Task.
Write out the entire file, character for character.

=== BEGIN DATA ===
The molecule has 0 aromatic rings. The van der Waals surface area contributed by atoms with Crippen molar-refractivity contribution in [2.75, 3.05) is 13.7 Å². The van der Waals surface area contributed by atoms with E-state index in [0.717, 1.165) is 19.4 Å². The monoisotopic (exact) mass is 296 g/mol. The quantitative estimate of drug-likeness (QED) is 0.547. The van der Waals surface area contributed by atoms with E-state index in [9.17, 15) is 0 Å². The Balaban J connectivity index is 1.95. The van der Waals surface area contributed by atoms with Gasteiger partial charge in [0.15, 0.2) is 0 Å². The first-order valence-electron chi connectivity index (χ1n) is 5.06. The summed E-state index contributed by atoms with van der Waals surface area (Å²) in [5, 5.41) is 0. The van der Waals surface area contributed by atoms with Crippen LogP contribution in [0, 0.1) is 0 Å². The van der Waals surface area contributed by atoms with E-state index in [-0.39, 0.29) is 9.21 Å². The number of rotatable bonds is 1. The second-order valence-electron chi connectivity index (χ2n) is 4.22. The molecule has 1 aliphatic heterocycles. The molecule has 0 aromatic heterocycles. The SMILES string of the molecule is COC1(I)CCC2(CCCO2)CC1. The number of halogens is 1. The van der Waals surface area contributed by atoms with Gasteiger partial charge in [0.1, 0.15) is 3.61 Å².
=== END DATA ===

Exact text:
The molecule has 0 aromatic rings. The van der Waals surface area contributed by atoms with Crippen molar-refractivity contribution in [2.75, 3.05) is 13.7 Å². The van der Waals surface area contributed by atoms with E-state index in [0.717, 1.165) is 19.4 Å². The monoisotopic (exact) mass is 296 g/mol. The quantitative estimate of drug-likeness (QED) is 0.547. The van der Waals surface area contributed by atoms with E-state index in [9.17, 15) is 0 Å². The Balaban J connectivity index is 1.95. The van der Waals surface area contributed by atoms with Gasteiger partial charge in [0.15, 0.2) is 0 Å². The first-order valence-electron chi connectivity index (χ1n) is 5.06. The summed E-state index contributed by atoms with van der Waals surface area (Å²) in [5, 5.41) is 0. The van der Waals surface area contributed by atoms with Crippen LogP contribution in [0, 0.1) is 0 Å². The van der Waals surface area contributed by atoms with E-state index in [-0.39, 0.29) is 9.21 Å². The number of rotatable bonds is 1. The second-order valence-electron chi connectivity index (χ2n) is 4.22. The molecule has 1 aliphatic heterocycles. The molecule has 0 aromatic heterocycles. The SMILES string of the molecule is COC1(I)CCC2(CCCO2)CC1. The number of halogens is 1. The van der Waals surface area contributed by atoms with Gasteiger partial charge in [0.1, 0.15) is 3.61 Å².